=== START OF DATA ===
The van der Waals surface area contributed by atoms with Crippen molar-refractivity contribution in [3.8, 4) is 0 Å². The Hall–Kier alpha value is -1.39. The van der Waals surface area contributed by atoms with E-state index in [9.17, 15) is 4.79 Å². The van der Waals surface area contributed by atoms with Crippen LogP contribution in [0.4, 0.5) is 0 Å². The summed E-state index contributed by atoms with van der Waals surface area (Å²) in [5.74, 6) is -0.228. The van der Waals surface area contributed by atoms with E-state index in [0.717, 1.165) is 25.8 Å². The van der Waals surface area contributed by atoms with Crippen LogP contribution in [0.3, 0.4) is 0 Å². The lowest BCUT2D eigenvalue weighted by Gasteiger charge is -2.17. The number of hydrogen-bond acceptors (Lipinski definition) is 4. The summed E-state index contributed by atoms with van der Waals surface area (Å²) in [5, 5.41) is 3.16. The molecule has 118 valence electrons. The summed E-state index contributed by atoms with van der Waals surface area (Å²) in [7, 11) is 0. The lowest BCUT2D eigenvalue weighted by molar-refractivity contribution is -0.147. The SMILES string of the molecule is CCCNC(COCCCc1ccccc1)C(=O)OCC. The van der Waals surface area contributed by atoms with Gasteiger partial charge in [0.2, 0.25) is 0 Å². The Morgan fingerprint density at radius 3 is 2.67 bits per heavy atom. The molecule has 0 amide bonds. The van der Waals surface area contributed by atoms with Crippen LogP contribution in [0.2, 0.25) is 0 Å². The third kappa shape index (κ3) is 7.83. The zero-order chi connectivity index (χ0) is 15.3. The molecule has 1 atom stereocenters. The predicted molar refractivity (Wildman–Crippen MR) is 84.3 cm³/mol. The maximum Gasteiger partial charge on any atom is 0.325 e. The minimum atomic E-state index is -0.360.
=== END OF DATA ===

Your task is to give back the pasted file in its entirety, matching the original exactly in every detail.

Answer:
The van der Waals surface area contributed by atoms with Crippen molar-refractivity contribution in [3.8, 4) is 0 Å². The Hall–Kier alpha value is -1.39. The van der Waals surface area contributed by atoms with E-state index in [9.17, 15) is 4.79 Å². The van der Waals surface area contributed by atoms with Crippen LogP contribution in [0.4, 0.5) is 0 Å². The summed E-state index contributed by atoms with van der Waals surface area (Å²) in [5.74, 6) is -0.228. The van der Waals surface area contributed by atoms with E-state index in [0.717, 1.165) is 25.8 Å². The van der Waals surface area contributed by atoms with Crippen LogP contribution in [0.3, 0.4) is 0 Å². The lowest BCUT2D eigenvalue weighted by Gasteiger charge is -2.17. The number of hydrogen-bond acceptors (Lipinski definition) is 4. The summed E-state index contributed by atoms with van der Waals surface area (Å²) in [5, 5.41) is 3.16. The molecule has 118 valence electrons. The summed E-state index contributed by atoms with van der Waals surface area (Å²) in [7, 11) is 0. The lowest BCUT2D eigenvalue weighted by molar-refractivity contribution is -0.147. The SMILES string of the molecule is CCCNC(COCCCc1ccccc1)C(=O)OCC. The van der Waals surface area contributed by atoms with Gasteiger partial charge in [0.2, 0.25) is 0 Å². The Morgan fingerprint density at radius 3 is 2.67 bits per heavy atom. The molecule has 0 amide bonds. The van der Waals surface area contributed by atoms with Crippen LogP contribution in [0.2, 0.25) is 0 Å². The third kappa shape index (κ3) is 7.83. The zero-order chi connectivity index (χ0) is 15.3. The molecule has 1 atom stereocenters. The predicted molar refractivity (Wildman–Crippen MR) is 84.3 cm³/mol. The maximum Gasteiger partial charge on any atom is 0.325 e. The minimum atomic E-state index is -0.360.